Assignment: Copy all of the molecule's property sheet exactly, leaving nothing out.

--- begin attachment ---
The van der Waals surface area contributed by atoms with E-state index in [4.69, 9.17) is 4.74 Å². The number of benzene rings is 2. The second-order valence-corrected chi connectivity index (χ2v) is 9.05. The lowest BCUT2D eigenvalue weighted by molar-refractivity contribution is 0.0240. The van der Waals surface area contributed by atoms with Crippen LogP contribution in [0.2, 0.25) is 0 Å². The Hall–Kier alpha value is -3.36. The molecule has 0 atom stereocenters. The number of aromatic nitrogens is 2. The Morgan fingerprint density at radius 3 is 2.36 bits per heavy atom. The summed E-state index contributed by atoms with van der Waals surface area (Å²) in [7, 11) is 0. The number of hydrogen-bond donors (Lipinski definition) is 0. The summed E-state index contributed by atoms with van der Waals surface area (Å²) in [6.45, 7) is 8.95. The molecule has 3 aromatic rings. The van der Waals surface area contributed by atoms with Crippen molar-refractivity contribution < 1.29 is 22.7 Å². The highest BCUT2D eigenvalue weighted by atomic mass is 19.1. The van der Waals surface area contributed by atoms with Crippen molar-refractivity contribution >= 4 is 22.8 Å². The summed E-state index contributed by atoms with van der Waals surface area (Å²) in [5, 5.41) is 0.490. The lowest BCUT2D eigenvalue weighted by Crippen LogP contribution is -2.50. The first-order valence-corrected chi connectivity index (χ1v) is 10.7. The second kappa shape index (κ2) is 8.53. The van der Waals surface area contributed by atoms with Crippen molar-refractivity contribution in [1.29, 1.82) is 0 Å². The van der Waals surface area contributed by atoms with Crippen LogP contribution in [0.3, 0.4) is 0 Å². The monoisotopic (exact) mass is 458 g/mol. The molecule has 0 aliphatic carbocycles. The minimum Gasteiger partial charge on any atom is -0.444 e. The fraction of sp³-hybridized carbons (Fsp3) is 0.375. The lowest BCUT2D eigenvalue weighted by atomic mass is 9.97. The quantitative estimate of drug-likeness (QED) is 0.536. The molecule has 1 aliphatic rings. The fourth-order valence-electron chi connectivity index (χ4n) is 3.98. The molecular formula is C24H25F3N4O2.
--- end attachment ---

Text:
The van der Waals surface area contributed by atoms with E-state index in [4.69, 9.17) is 4.74 Å². The number of benzene rings is 2. The second-order valence-corrected chi connectivity index (χ2v) is 9.05. The lowest BCUT2D eigenvalue weighted by molar-refractivity contribution is 0.0240. The van der Waals surface area contributed by atoms with Crippen LogP contribution in [0.2, 0.25) is 0 Å². The Hall–Kier alpha value is -3.36. The molecule has 0 atom stereocenters. The number of aromatic nitrogens is 2. The Morgan fingerprint density at radius 3 is 2.36 bits per heavy atom. The summed E-state index contributed by atoms with van der Waals surface area (Å²) in [7, 11) is 0. The number of hydrogen-bond donors (Lipinski definition) is 0. The summed E-state index contributed by atoms with van der Waals surface area (Å²) in [6.45, 7) is 8.95. The molecule has 3 aromatic rings. The van der Waals surface area contributed by atoms with Crippen molar-refractivity contribution < 1.29 is 22.7 Å². The highest BCUT2D eigenvalue weighted by atomic mass is 19.1. The van der Waals surface area contributed by atoms with Crippen molar-refractivity contribution >= 4 is 22.8 Å². The summed E-state index contributed by atoms with van der Waals surface area (Å²) in [5, 5.41) is 0.490. The lowest BCUT2D eigenvalue weighted by Crippen LogP contribution is -2.50. The first-order valence-corrected chi connectivity index (χ1v) is 10.7. The second kappa shape index (κ2) is 8.53. The van der Waals surface area contributed by atoms with Crippen molar-refractivity contribution in [1.29, 1.82) is 0 Å². The van der Waals surface area contributed by atoms with Crippen LogP contribution in [0.3, 0.4) is 0 Å². The monoisotopic (exact) mass is 458 g/mol. The molecule has 0 aliphatic carbocycles. The minimum Gasteiger partial charge on any atom is -0.444 e. The fraction of sp³-hybridized carbons (Fsp3) is 0.375. The lowest BCUT2D eigenvalue weighted by atomic mass is 9.97. The quantitative estimate of drug-likeness (QED) is 0.536. The molecule has 1 aliphatic rings. The fourth-order valence-electron chi connectivity index (χ4n) is 3.98. The molecular formula is C24H25F3N4O2.